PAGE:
// match everything between <tag> and </tag> (replace ‘tag’ with whatever tag you’re interested in)

preg_match(’/<tag(.*)?>(.*)?<\/tag>/’, $xml, $match);
$result=$match[0];

echo $result;

?>

If you don’t get any output, use

print_r($match);

to display the contents of the $match array, this way you’ll see whether $match[0] or $match[1] or something else works in your particular case

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Keyword parsing: separating words by capital letters in PHP

November 3rd, 2008 by Esa
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I was trying to create a simple routine for separating the keywords within a domain name based on user input of capitalized words. For example, the user might input:

MyDomainName.com

This should be parsed into the term “my domain name” based on the capital letters signifying the first letters of each word.

As usual, I Googled to see if someone had already done this, no use reinventing the wheel. However, I did not really find anything good, so I decided to tackle the problem myself. Here’s the code I came up with:

<?php

$ctype_test = preg_replace(’/[^a-zA-Z]/’, ”, $domain_name);

// the above line gets rid of everything except letters
if (!ctype_lower($ctype_test) and !ctype_upper($ctype_test)) {

// check whether there are BOTH upper and lowercase letters in the domain name

// otherwise there is no sense in continuing with the routine
for ($i=0;$i<strlen($domain_name); $i++){     // loop as many times as the string is long
$string_split[$i]=$domain_name[$i];
if (ctype_upper($string_split[$i]) AND $i>0){  // if there is an uppercase letter
$string_split[$i]=” “.$string_split[$i];         // then add a space in front of the letter
}
}

foreach($string_split as $value){     // loop through all the letters
$term=$term.$value;                // add each letter to the TERM to make up the parsed term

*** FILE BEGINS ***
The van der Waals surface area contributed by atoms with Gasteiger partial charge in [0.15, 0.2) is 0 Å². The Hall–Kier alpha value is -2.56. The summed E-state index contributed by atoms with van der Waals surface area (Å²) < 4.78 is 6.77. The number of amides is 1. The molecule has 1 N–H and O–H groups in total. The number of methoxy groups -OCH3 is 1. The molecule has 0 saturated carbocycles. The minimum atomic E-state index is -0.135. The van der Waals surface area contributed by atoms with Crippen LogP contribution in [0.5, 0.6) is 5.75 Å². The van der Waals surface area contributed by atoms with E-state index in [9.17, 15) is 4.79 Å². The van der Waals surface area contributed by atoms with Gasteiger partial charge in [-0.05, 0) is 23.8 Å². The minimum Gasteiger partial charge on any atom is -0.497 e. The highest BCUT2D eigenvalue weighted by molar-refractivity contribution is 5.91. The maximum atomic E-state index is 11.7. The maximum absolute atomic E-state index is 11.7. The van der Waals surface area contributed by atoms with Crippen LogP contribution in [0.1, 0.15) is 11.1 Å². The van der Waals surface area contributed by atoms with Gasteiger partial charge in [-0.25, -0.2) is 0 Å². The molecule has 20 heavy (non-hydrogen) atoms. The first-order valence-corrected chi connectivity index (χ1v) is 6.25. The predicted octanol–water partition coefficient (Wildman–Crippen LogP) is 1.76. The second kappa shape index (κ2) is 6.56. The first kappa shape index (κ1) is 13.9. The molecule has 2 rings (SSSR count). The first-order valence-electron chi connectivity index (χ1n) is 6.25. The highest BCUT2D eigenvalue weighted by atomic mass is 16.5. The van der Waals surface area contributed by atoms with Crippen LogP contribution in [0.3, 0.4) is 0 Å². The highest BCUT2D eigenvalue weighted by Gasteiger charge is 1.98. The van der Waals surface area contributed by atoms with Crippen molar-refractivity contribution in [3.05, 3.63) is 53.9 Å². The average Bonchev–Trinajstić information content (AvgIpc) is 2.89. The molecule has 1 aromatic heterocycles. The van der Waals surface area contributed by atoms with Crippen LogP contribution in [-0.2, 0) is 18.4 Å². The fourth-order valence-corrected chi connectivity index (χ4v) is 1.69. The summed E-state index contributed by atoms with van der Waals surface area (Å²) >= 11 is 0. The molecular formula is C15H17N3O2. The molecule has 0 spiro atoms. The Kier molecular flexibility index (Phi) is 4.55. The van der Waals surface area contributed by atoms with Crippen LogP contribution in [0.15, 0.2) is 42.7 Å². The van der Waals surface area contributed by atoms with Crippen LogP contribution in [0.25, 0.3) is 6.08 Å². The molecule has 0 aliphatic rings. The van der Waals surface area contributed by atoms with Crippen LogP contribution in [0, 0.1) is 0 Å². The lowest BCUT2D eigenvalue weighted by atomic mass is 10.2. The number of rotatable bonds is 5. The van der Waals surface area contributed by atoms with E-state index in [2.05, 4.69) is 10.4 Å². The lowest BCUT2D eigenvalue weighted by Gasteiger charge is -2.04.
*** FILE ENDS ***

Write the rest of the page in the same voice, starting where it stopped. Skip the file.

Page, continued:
}

$term=strtolower($term); // finally, make the term all lowercase

?>

Maybe there’s a better way to do it, but I though this was nice & simple.

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PHP/MySQL headaches: Disk Full, Errcode 28

October 27th, 2008 by Esa
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I was running a large MySQL query and got Errcode:28, which basically means that there is no diskspace left. It seems MySQL server used the directory /var/tmp as the directory for putting temporary stuff in. That partition did not have much space.

I found out that you can change the default MySQL temp directory by editing a file called my.cnf - how to find this file: Log on to your server. Go to /etc, then edit the file my.cnf, for instance with nano:

root@se [/etc]# nano my.cnf

now, add this line under [mysqld]:

tmpdir=/chosendirectory/mysqltemp

Hit control-X to exit, then answer “y” to whether to save. Then you have to restart the mysql server. You can achieve this also via Webhost Manager (WHM) - Restart Services - MySQL server.

Then you have to change permissions to enable mySQL to write to your new directory. From shell, you can do it like this:

chmod 777 mysqltemp

Fact is I still haven’t had success with my large query, something’s still going wrong, but at least the above steps got me through the initial problems.

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PHP MySQL Headaches: Permissions, No Privileges

October 27th, 2008 by Esa